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Editorial

Toward Sustainable and Low Carbon Road Transportation: Policies, Tools, and Planning Methods

Transport Research Centre (TRANSyT), Technical University of Madrid, 28040 Madrid, Spain
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Sustainability 2019, 11(6), 1709; https://doi.org/10.3390/su11061709
Received: 15 March 2019 / Accepted: 17 March 2019 / Published: 21 March 2019
(This article belongs to the Special Issue Sustainable Road Transportation Planning)

1. Introduction

The road sector is the dominant transport mode in terms of demand for both passengers and goods. But at the same time, it is responsible for almost 72% of total greenhouse gas emissions from transport (including international aviation and international shipping) [1]. The Special Issue on Sustainable Road Transportation Planning was inspired to investigate how to face the challenges on emissions reduction and to look ahead for advanced solutions from the planning and operational side.
During the last decade, road transportation has faced overwhelming changes: New travel modes have emerged, advanced information and communication technologies (ICT) have aided mobility service provision, and new regulations and economic standards appeared. No matter whether transportation services are new or traditional, road planning should consider sustainability targets to improve social, environmental, and economic requirements, meaning low carbon and more efficient transport networks.
Under this consideration, 14 papers by authors coming from 11 countries contributed to construct a picture of recent findings and techniques on the road transportation sector toward sustainable planning.

2. Contents and Contributions of Collections

The current Special Issue involves planning methodologies, actions, and techniques toward sustainable road transportation planning. It addresses a range of topics such as decarbonization, environmental quality, ICT and changing behavior, optimal traffic assignment, and prioritization of sustainable modes. It consists of one review paper and thirteen specific research papers that can be categorized in the following four topics.

2.1. Transport Planning for Reducing Emissions

The first three papers (contribution 1–3) address issues about general transport planning methods both for public and private modes. More specifically, Zeng et al., (contribution 1) proposed an equilibrium bus-boarding model to obtain optimal pricing and service, with the aim of eliminating the congestion and improve bus-boarding efficiency during peak periods. Through their findings, they recommend that transit authorities should reduce to a minimum the deadweight loss on the boarding queuing congestion during the peak period using optimal pricing and service and adopting the optimal bus headway for improving service performance.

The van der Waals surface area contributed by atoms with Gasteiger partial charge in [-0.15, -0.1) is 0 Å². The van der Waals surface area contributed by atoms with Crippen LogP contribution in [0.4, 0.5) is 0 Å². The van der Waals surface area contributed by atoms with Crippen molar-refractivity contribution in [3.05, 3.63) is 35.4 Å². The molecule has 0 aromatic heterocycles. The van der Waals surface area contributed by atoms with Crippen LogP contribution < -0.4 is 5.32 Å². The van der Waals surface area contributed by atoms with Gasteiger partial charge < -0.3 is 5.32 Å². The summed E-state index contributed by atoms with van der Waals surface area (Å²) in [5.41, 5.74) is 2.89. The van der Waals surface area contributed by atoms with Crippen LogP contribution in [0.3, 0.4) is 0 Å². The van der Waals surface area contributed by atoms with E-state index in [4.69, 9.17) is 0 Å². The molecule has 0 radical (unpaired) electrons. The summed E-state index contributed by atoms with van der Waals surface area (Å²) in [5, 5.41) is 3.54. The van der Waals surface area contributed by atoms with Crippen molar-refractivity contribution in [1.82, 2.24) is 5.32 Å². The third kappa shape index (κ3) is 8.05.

The work of Osorio-Tejada et al., (contribution 2) proposed a method for estimating energy consumption and emissions based on vehicle operating conditions in regions with different topology, such as Colombia, Malaysia, and Spain. It considered the load factor, gradients, and speed for the different slopes to estimate energy consumption and emissions, unlike the previous similar studies. The results show the heterogeneity of energy consumption by driving conditions, which helps to facilitate and to reduce uncertainty in the environmental accounting of freight companies in different geographies.
Sobrino and Monzon (contribution 3) describe a comprehensive methodological tool (called HERA: Highway EnerRgy Assessment) for identifying hot-spots in road segments and corridors in terms of GHG (GreenHouse Gas) emissions. It was applied to the Spanish highway network to identify priority low-carbon actions. The results coincide with (contribution 2), which states that high rates of heavy vehicles, high speeds, and steep gradients increase fuel consumption and emission rate. Speed control appears as the most effective strategy, producing 3.5% emissions reduction by reducing speed by 10 km/h.

2.2. Changing Travel Behavior toward Sustainable Road Modes

As many new mobility modes have emerged over the last decade, it has contributed to the reduction of private vehicle trips and emissions in cities. Based on the findings of previous papers (contribution 4–6), key factors are identified to attract travelers towards innovative new sustainable modes. Three groups of researchers from different countries (China, Germany, and Israel) studied the adoption of new transport solutions (electric vehicle sharing, electric bike sharing, and ridepooling), identifying key factors through distinct survey methods.
Zhang et al., (contribution 4) present a deep understanding of the acceptance of electric vehicle (EV) sharing and the strategy for promoting it in cities. Through a survey on eV users, they showed the factors with positive contributions to EV-sharing acceptance. Polices of more accessible resources, improving social pressure, and strengthening policy support are recommended to promote EV sharing acceptance.